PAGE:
Neighborhood revitalization

A clickable image map showing possible infrastructure improvements

Urban renewal projects and infrastructure spending in distressed neighborhoods

A clickable image map showing possible infrastructure improvements
Neighborhood revitalization can be supported through infrastructure spending.

Engaged and active neighborhoods have streets that answer the needs of their community. There is no single way to revitalize an empty downtown strip or create a new vibrant district. Every community’s needs are different. However, when there are infrastructure dollars available, municipalities can make smart investments to support the process of engagement. A combination of political will and thoughtful design encourage a street’s renaissance. Neighborhood revitalization requires creating safe, accessible, walkable spaces with thoughtful infrastructure. This setting supports a community in imagining what is possible.

How to revitalize a neighborhood

Revitalizing a neighborhood in the age of big-box stores means creating attractive spaces that answer people’s needs. Here are 9 strategies for neighborhood revitalization:

  • Celebrate the area’s history and unique qualities
  • Use the Power of 10+
  • Involve the community
  • Create walkability—and bikeability
  • Embrace universal design
  • Calm traffic
  • Support transit
  • Add trees, plants, and public art
  • Give people a place to meet

Celebrate the area’s history and unique qualities

Historic preservation helps link the past and present. In communities, this can create a powerful feeling of inclusion and identity. Being part of a larger whole gives people meaning. Research shows that a sense of social cohesion supports well-being. Neighborhood identity or place attachment helps create that social cohesion.

The Power of 10+

The Power of 10+ approach by the Project for Public Spaces shows that places thrive when users have 10 or more reasons to come into an area. Art, food, music, places to gather, shopping, activities, history, and architecture can all be part of an area’s unique draw.

Involve the community

A 2013 Urban Studies and Planning paper from MIT says, “We stress placemaking empowerment of community through the ‘making’ process. In placemaking, the important transformation happens in the minds of participants, not simply in the space itself.” When residents and workers are engaged and asked what’s important to them, their creative answers often highlight the culture that’s already in place. Cultural festivals, unique events, block parties, playground or sports equipment, public art, tournaments, and other region-specific activities help build cohesion and inclusion.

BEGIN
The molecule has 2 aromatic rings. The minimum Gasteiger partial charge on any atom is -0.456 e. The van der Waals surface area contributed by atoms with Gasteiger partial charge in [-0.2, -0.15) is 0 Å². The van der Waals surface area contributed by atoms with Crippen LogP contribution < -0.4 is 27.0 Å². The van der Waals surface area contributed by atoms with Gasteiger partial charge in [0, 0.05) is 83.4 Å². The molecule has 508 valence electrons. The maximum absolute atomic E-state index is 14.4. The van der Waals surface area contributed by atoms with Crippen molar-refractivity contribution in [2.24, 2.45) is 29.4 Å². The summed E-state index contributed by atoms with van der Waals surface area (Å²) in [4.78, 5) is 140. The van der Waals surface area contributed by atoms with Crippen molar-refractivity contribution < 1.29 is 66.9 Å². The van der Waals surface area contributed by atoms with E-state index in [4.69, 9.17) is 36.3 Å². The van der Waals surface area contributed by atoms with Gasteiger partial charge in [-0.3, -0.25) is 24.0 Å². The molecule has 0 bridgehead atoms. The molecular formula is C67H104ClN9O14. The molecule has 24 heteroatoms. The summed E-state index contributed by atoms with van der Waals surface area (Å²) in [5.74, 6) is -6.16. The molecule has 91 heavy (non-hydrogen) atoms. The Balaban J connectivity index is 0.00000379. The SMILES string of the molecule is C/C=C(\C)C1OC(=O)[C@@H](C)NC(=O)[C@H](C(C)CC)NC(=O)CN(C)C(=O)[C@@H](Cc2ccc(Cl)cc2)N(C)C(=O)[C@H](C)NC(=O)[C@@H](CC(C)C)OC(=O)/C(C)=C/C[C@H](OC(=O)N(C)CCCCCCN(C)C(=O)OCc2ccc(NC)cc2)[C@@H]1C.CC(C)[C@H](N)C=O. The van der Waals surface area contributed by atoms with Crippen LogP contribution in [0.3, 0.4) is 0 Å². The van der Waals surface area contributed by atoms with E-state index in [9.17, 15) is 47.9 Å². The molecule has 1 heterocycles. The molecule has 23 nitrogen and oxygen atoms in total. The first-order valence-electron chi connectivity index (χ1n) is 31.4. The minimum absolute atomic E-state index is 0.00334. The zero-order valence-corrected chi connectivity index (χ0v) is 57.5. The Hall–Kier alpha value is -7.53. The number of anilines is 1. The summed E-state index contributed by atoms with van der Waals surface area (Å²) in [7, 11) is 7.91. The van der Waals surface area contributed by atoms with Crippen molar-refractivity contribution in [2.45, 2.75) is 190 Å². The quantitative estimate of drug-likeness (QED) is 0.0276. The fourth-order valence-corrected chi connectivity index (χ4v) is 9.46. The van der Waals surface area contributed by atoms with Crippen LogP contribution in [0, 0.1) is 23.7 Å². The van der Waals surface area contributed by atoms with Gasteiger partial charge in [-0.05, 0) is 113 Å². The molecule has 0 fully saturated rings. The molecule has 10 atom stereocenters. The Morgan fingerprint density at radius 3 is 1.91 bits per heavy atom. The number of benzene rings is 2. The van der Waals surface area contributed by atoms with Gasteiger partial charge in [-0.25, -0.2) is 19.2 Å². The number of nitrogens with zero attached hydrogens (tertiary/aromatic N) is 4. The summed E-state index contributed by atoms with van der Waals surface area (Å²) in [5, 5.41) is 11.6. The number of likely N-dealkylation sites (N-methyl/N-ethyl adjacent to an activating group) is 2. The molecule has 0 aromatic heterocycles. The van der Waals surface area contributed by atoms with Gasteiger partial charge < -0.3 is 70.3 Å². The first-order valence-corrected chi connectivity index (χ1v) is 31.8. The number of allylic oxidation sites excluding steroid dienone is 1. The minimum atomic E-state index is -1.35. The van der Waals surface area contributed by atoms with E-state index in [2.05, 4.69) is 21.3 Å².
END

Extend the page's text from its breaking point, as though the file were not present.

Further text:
A nighttime photograph of a street with a median with trees and public art in Boston
A large expanse of asphalt has been calmed with one-way traffic, a median, trees, bollards, and art.

Create walkability—and bikeability

Active transportation brings people to street level, which engages community. Walk score and walk appeal increase the value of residences and businesses in an area because people like places they can be present in.

Businesses skeptical of losing parking to bike lanes or wider sidewalks can celebrate research that shows that walking, biking, and transit help support and sustain retail business.

Embrace universal design

Universal design makes sure that those with disability are welcomed into public space. Yet the approach goes beyond retrofitting for accessibility. Instead, a universal design approach uses the built environment to create a better quality of life for everyone, regardless of their ability. The resulting design is less frustrating for all users.

Calm traffic

Traffic calming helps with walkability and the sense of neighborhood. Fewer lanes, speed reduction, intersection management, and connected roads help people navigate on foot. A sense of security assures the pedestrian that the neighborhood is as much for people as cars.

A traffic-calmed space often recalls the quaint historic downtowns that developed before the rise of the automobile.  These urban villages are very attractive to people. Walkable communities are shown to increase people’s satisfaction with their lives.

Add transit